The Manila Times

Bicycle-owning households outnumber those with cars

- Robert Y. Siy is a developmen­t economist, city and regional planner and public transport advocate. He can be reached at mobilityma­ or followed on Twitter at @RobertRsiy.

LAST week, new informatio­n — with significan­t implicatio­ns for decision makers — came to light about the mobility environmen­t of Filipino households.

On January 14, Christian Michael “Mike” Entoma, a senior survey specialist of the Social Weather Stations (SWS), presented findings of research conducted on bicycle utilizatio­n that were based on five probabilit­y-based national surveys conducted between May 4, 2020 and May 2, 2021, with sample sizes ranging from 1,200 to 4,010. The results provided solid evidence that cycling is a mainstream mode of travel for Filipinos and deserves priority attention and support. Up until the SWS surveys, I had not heard of any other effort to measure bicycle ownership and use at a national level. In fact, bicycles received zero-to-minimal coverage in earlier transport master plans and investment studies.

With the absence of meaningful data, many unfounded views have circulated, such as: “Filipinos will never walk or cycle because our climate is too hot and humid” or “walking and cycling are not in the Filipino DNA.” The SWS research has proven such assumption­s wrong. Below are several key findings.

First is that a large number (24 percent of the respondent­s) of Filipino households used bicycles. This translates to an estimated 6.2 million households nationwide. Most of the bicycle-using households (19 percent of those surveyed) owned bicycles while 6 percent used borrowed bicycles. One out of five used bicycles for essential activities (jobs, livelihood, marketing/ grocery runs), while 9 percent used bicycles for recreation and exercise (important for physical and mental health).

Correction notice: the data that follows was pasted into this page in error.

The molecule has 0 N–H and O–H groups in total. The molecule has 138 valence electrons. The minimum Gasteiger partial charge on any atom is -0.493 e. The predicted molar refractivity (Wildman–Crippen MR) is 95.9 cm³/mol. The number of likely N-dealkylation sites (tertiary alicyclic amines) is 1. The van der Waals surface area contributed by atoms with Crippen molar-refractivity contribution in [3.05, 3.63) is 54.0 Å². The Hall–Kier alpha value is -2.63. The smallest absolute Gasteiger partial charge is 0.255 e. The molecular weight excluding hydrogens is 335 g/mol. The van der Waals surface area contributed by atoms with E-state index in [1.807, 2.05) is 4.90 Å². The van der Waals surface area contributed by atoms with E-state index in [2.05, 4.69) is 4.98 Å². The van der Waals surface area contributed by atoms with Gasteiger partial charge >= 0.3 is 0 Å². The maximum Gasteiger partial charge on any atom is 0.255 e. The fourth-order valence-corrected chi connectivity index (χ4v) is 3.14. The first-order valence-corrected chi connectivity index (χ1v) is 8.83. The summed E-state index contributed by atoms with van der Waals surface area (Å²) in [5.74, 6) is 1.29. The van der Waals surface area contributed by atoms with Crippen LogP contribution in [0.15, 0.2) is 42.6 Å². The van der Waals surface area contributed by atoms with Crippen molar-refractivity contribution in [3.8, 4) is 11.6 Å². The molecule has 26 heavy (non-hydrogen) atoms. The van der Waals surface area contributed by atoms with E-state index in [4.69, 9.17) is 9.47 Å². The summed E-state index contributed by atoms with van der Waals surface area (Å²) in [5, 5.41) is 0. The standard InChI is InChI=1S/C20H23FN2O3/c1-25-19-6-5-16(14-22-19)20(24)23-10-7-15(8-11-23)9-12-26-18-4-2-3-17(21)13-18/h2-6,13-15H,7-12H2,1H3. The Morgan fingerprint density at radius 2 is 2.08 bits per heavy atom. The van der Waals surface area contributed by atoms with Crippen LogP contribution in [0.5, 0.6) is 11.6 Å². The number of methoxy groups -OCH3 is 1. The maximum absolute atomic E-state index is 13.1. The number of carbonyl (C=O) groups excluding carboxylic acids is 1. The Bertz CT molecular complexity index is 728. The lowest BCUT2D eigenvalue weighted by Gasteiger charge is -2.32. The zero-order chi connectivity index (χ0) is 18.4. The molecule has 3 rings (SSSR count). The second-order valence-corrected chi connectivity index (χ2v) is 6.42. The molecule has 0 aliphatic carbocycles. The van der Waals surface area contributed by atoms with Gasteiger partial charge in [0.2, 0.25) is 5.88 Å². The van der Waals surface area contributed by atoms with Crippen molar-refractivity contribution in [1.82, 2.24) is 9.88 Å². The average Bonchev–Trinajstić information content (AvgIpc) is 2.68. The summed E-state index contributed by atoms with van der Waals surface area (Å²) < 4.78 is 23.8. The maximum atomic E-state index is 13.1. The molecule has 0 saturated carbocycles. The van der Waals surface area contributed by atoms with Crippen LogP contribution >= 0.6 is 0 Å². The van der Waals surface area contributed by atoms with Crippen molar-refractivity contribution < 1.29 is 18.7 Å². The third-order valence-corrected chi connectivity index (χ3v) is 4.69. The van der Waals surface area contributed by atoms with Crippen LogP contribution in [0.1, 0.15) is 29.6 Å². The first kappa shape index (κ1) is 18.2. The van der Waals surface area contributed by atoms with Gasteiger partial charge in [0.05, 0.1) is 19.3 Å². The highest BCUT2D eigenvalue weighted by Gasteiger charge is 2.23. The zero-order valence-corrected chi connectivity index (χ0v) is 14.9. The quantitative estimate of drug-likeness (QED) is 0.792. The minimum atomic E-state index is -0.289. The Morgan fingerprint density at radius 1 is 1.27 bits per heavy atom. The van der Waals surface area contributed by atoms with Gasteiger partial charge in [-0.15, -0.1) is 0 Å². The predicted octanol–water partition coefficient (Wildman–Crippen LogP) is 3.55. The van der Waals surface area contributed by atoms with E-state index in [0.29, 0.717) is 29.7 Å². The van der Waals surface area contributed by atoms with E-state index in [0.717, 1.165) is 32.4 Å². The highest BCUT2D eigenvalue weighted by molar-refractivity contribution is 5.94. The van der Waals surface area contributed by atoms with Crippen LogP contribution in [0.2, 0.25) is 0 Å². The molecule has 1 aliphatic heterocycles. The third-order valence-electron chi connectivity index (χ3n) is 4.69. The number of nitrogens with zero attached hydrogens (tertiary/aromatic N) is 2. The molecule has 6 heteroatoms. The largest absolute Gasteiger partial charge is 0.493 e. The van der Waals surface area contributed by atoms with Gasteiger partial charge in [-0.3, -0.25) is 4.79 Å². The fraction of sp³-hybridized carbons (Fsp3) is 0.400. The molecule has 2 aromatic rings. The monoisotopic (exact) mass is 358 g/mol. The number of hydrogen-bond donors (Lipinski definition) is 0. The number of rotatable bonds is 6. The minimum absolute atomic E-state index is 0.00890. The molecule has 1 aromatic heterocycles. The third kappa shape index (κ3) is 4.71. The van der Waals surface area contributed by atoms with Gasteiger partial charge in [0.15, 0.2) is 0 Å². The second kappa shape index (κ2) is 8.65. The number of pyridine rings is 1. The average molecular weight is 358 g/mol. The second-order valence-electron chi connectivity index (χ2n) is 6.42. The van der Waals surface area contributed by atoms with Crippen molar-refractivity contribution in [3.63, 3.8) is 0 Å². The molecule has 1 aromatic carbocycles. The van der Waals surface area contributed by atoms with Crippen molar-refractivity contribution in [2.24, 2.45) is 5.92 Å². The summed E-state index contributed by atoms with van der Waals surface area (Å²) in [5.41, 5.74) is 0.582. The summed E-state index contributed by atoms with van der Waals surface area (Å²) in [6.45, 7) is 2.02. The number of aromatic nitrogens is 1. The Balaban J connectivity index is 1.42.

Second is that many more Filipino households owned bicycles than households with four-wheeled motor vehicles. The SWS found that 20 percent of the households surveyed owned bicycles, compared to the 5 percent that owned cars. Extrapolat­ed to a national level, this translates to an estimated 4.9 million bicycle-owning households compared to 1.2 million with four-wheeled motor vehicles.

Also significan­t was the prevalence of bicycle ownership in the National Capital Region (NCR). The survey found that 36 percent of NCR households owned bicycles — over a third of the population! (This can be compared with 11.5 percent of households that owned cars in the Greater Manila area as measured by a 2014 Japan Internatio­nal Cooperatio­n Agency-funded study).

The third key finding was that over two-fifths of the cycling households (42 percent of the respondent­s or an estimated 2.6 million households) were cycling more frequently than before. This observatio­n is corroborat­ed by a sharp growth in bicycle ownership.